Several years ago I lost a dog who had been in my life for 12 years. And while the illness came on quickly, in some ways it was welcome as opposed to a long deterioration. Upon diagnosis of terminal bone cancer, I was broken hearted for the 1st three days, then I found my peace and looked to make her last few weeks as good as I could. When I had to put her to sleep, I was actually thankful to do so; she was in a lot of pain. But it was the compassionate thing to do. A final compassionate act for a creature that was my constant companion. It was the least I could do. And most of my friends sympathized; they had known her since I’d gotten her and knew how much she meant to me. But then there were others who I might casually mention that my dog just died to, and they let it roll off their shoulders as if I’d said I lost my phone. I learned a lot about those people. Most importantly that they didn’t need to be in my life.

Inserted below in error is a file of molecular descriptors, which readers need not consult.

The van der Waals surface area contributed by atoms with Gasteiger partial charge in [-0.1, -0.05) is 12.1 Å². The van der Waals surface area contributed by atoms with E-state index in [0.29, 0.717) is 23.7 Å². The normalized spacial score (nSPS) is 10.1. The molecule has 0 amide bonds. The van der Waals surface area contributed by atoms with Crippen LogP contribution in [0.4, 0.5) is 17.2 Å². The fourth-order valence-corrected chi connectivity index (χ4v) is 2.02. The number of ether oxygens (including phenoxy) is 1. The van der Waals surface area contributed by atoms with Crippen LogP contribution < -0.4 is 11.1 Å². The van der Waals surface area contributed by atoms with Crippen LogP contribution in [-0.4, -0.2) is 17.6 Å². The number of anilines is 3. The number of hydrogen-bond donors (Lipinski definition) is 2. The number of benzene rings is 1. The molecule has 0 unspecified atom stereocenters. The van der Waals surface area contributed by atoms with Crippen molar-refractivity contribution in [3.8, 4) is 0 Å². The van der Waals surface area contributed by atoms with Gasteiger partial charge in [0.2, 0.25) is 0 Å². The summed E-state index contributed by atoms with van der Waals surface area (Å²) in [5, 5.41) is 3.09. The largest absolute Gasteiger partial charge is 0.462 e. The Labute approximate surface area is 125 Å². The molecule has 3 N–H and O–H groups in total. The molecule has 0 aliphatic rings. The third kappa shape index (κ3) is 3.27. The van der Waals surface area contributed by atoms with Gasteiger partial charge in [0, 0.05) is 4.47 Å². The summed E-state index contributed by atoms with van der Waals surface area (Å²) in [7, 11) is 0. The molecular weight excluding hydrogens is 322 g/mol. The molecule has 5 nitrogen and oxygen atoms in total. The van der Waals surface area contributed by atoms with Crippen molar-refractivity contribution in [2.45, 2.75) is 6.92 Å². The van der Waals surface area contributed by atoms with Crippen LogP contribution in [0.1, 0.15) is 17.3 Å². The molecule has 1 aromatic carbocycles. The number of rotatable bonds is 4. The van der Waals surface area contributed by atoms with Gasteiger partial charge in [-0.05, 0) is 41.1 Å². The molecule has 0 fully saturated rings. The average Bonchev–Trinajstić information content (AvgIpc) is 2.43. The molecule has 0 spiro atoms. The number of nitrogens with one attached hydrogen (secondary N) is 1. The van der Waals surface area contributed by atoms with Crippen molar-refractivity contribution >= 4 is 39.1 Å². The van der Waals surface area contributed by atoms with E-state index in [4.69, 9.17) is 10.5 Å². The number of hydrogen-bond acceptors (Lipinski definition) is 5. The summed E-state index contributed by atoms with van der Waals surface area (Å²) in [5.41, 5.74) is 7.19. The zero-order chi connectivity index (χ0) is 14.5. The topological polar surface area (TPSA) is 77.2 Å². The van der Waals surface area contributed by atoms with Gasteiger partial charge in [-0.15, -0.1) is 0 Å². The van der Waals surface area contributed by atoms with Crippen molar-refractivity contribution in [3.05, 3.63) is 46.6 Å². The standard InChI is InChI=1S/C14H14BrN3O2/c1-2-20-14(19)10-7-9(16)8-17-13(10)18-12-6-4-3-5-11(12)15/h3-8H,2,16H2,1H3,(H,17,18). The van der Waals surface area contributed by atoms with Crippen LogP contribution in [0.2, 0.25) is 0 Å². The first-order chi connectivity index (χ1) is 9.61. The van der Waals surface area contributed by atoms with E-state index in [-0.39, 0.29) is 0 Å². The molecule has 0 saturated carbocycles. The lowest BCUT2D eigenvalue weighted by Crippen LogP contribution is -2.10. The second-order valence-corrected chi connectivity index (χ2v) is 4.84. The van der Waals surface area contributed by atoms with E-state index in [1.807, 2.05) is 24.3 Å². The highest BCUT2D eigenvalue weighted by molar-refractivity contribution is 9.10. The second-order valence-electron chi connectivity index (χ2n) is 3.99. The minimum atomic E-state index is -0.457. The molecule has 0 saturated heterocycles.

My old pal of 12 making it clear where her spot on the bed was.

The dog I have now has been with me for 5 years. In fact, I got her about 3 weeks after her predecessor died. It wasn’t intentional, I just got lucky. Unfortunately dogs aren’t long for the world; I’ve heard that said to be their only flaw. So my pup now is 6 or so, and if I’m lucky, she’s about half way through her run. If I’m lucky. But even with that knowledge that impending heartbreak is yet again on the near horizon, I wouldn’t have it any other way. I find myself to be a better person through my dog. We may think we train our animals to sit, stay, not chew on things and poop outside, and while all true, they teach us much, much more. Above all that humanity extends to animals by necessity.